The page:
Turns out the Capital Research Center published a report revealing that Soros has contributed to the campaigns of two dozen progressive district attorneys.

Which is about as stunning as if they had revealed that Ben Roethlisberger has played professional football.

It’s simply not news, any more than it is news that other wealthy billionaires give money to pet causes: The Capital Research Center, for instance, is funded by the Koch and Scaife families because it reflects their rightwing goals.

Which raises the pot/kettle factor.

The hesitance I’d feel in attacking Soros specifically for his well-known, open pattern of supporting liberal causes comes in light of his stature as the pet villain of some truly reprehensible anti-semites and Q-Anon types.

It’s not fair to say that “Birds of a feather flock together,” but it’s certainly true that “A man is known by the company he keeps,” and George Soros would have to burn down an orphanage before I’d climb into bed with his enemies.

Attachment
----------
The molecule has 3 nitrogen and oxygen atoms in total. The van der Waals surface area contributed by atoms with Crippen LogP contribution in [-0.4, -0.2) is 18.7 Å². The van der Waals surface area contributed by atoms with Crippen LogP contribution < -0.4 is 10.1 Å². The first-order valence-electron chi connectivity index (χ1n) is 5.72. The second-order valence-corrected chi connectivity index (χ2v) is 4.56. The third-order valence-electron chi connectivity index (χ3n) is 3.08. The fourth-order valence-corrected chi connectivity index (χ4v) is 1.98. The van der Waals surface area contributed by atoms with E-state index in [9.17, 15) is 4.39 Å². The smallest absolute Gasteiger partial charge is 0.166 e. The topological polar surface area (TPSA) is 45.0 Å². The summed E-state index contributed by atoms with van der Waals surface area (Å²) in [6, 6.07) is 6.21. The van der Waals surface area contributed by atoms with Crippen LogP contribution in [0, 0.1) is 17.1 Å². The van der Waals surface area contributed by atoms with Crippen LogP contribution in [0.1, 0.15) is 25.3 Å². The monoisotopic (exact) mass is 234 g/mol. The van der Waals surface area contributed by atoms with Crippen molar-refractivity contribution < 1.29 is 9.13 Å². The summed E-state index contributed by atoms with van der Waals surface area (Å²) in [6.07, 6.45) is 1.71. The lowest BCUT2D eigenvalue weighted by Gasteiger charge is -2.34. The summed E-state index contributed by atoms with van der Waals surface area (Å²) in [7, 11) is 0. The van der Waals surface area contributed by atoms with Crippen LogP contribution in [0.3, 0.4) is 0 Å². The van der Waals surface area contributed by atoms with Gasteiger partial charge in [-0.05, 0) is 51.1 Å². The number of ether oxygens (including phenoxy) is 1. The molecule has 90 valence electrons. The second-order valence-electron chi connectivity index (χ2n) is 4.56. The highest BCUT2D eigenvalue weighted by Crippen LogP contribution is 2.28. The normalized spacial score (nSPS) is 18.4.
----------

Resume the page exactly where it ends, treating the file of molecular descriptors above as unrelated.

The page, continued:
Though it does call to mind an Irish ditty that references Robert Briscoe, an Irish Jew who did all sorts of things the Capital Research Center would likely not condone.

I’ll let Tommy Makem introduce the song:


3 thoughts on “CSotD: Opposition, loyal and otherwise

  1. Powerful precis of yesterday’s press conference there, and thanks for that. I’ve wondered all along how Biden can be so rosy, but he’s done way more than I’d have thought possible–just less than I want in a couple of crucial key areas.

  2. Same here, especially given the (otherwise) opposition. And thanks, Mike, for the metaphor of taking control of the Titanic while the crew continues to mutiny. I’m going to stea^H^H^H^Hharvest that one.

  3. I only saw the Soros story in the New York Post. That doesn’t mean it’s news.

    Between 2016 and his death in 2021, Sheldon Adelson gave Republicans OVER $421 million. Maybe Steve isn’t a hypocrite and he simply never heard of Adelson.
    Since conservatives love Citizens United so much, would they feel better if George Soros was a corporation?

    This is an antisemitic trope and if you read the comments under it on Steve’s Facebook post, it attracted a pretty vile conspiracy theorist repeating the debunked lies that Soros helped the Nazis in WWII round up other Jews. Steve has responded on the post to critics of his cartoon but not to the person spreading this antisemitic lie.

    And who’s in the police car? The Schutzstaffel?